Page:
[Guest Post] Sarah Chorn, on the LGBTQ+ History of the Wild West

Sarah Chorn’s upcoming novel, Of Honey and Wildfires (pre-order link, review), is a fantasy set in a place heavily inspired by the American Wild West. It’s also a novel with multiple queer characters, both in terms of gender and sexuality. I was thrilled when Sarah was willing to let me host a guest post she wrote, about the queer history of the real Wild West, which is an aspect of history that rarely seems to get mentioned in the history books.

Read to the end for a special giveaway announcement, too!

Without further ado, I’ll let Sarah’s words speak for themselves!

When I realized that all of my characters in Of Honey and Wildfires fell under the LGBTQ+ umbrella, I kind of panicked. You see, I don’t plan my characters. At all. I do not map them out. I don’t even usually have names for them that settle in until well after I’ve written the first few chapters. I like to let them tell me who they are as I fill up those blank pages.

But I had an incident with Seraphina’s Lament, where someone told me that they worried my book was “too diverse” and “there aren’t any straight people in it” and that haunted me. Ultimately, they argued, I risked losing readers due to it. So when I ended up with two lesbians and one trans point of view character in Of Honey and Wildfires, I heard those words again, and thought, “Oh shit, what if this is too gay, or not realistic enough? What if this is too much diversity? What if people can’t handle it and I lose readers?” I didn’t plan it that way, but when characters reveal themselves to me, I’m very, very reluctant to change anything that I learn about them. This is how these characters live when they are inside my brain, and to bring them to life I need to be true to the core of who they are, else what’s the point?

So I had three points of view, and all of them are LGBTQ+ and I remembered what someone told me after reading Seraphina’s Lament and really got nervous. Should I change my characters? Should I make at least one of them straight? Should I essentially force my story into a more socially acceptable box? Should I change who my characters are?

I ended up doing what I do every time my nerves get the best of me.

I did research.

Of Honey and Wildfires is set in a secondary world, but I largely based it off of the Wild West in the late 1800’s, and I did a huge amount of research to bring a lot of the details to life, so researching this particular topic was not so much of a leap for me. In fact, I was rather surprised I hadn’t done it before.

It turns out, there is a whole LGBTQ+ history to the Wild West that most people never really know about. According to this article in True West Magazine, the words gay or homosexual didn’t come to mean what they mean today until well into the 20th century. The first recorded use of homosexual wasn’t until 1868, and the word heterosexual is an even newer word, first seen in print in 1924.


(Photo from True West Magazine, in the linked text above)

The argument is, these terms and the concepts they represented weren’t quite as solidified as they are today, and so the line between genders and gender roles wasn’t quite as solid, rather more of a soft, moving target than we tend to think, especially when we consider images of the Wild West, the rugged mountain men, the cow wrangler, the gun slingers.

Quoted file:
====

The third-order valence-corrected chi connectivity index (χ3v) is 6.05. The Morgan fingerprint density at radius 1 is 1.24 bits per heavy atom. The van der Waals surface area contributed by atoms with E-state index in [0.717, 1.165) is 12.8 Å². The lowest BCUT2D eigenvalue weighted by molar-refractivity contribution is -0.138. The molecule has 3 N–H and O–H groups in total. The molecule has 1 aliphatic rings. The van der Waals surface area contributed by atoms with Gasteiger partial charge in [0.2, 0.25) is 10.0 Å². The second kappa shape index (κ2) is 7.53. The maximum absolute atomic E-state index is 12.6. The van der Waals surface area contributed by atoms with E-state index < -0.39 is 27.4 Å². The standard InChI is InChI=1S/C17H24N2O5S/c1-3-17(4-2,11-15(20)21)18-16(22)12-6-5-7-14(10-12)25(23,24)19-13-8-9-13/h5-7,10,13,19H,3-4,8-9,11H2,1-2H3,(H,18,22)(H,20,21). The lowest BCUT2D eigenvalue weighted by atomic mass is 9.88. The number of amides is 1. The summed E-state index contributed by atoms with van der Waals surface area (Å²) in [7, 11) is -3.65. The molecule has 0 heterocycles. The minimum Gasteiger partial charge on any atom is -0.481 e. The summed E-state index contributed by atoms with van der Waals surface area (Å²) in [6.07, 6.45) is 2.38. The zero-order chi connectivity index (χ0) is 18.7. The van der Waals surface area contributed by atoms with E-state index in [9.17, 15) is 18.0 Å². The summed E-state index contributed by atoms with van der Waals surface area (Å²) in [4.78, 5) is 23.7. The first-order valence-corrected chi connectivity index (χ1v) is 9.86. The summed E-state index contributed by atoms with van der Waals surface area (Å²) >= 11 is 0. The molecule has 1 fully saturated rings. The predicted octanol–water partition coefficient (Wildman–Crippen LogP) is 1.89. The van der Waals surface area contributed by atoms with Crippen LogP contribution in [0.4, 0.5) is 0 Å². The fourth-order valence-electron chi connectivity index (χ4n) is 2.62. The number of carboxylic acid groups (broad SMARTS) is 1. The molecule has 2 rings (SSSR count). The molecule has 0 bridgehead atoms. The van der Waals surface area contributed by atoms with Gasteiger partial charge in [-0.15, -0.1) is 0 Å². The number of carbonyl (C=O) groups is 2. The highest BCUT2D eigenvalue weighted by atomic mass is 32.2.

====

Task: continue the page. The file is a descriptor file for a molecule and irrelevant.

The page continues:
There is a quote from the afore quoted article that says it all, as seen here:


More than that, when these all-male groups lived together, think mining camps, mountain men, etc., often times groups would form family units, where some would do the more “feminine” tasks of housework and the like, while others did the mining/whatever.

It should be noted that not all of these partnerships, termed “bachelor marriages” were sexual. Some were just partnerships so they could better function as a unit to get things done both on the home front and in the wider world. However, it does show how the typical macho cowboy image wasn’t all as divided between gender roles as a lot of us tend to think. Read more here.

It is not just relegated to women, however. In this article in the LA Times, the story of One-Eyed Charlie was told. One Eyed Charlie was known as fastest stagecoach riders in the west. Once Charlie died, and an autopsy was performed, they discovered that One-Eyed Charlie was actually a woman, Charlette Darkey Parkhurst.

With all that said, one can imagine how the Wild West could foster such societies that blurred commonly perceived general roles, and how a person could live a life that felt truer to who they actually were under all that wide-open sky, with society so far away.


(Image from Atlas Obscura, Regina Sorenson and others on the Minnesota Frontier)

When Peter Boag did his research for Re-Dressing America’s Frontier Past, he fell upon a whole bevy of nearly unknown documents detailing the lives of people assigned one gender at birth, but lived elsewise out on the frontier. According to Boag, likely the segment of the population in the Wild West who lived such lives were probably a lot more prevalent than anyone has realized. Trans people have been in existence as long as there have been people. Boag posits that a lot of people saw the possibilities of reinvention in the West, and made their way to the frontier, and lived lives that felt truer to who they were.

And it makes sense. Out in the West, there was a lot more room for a person to get lost. It was a place you where you could show up, surround yourself with people you’ve never seen before, and be the person you’ve always longed to be with no one knowing any different.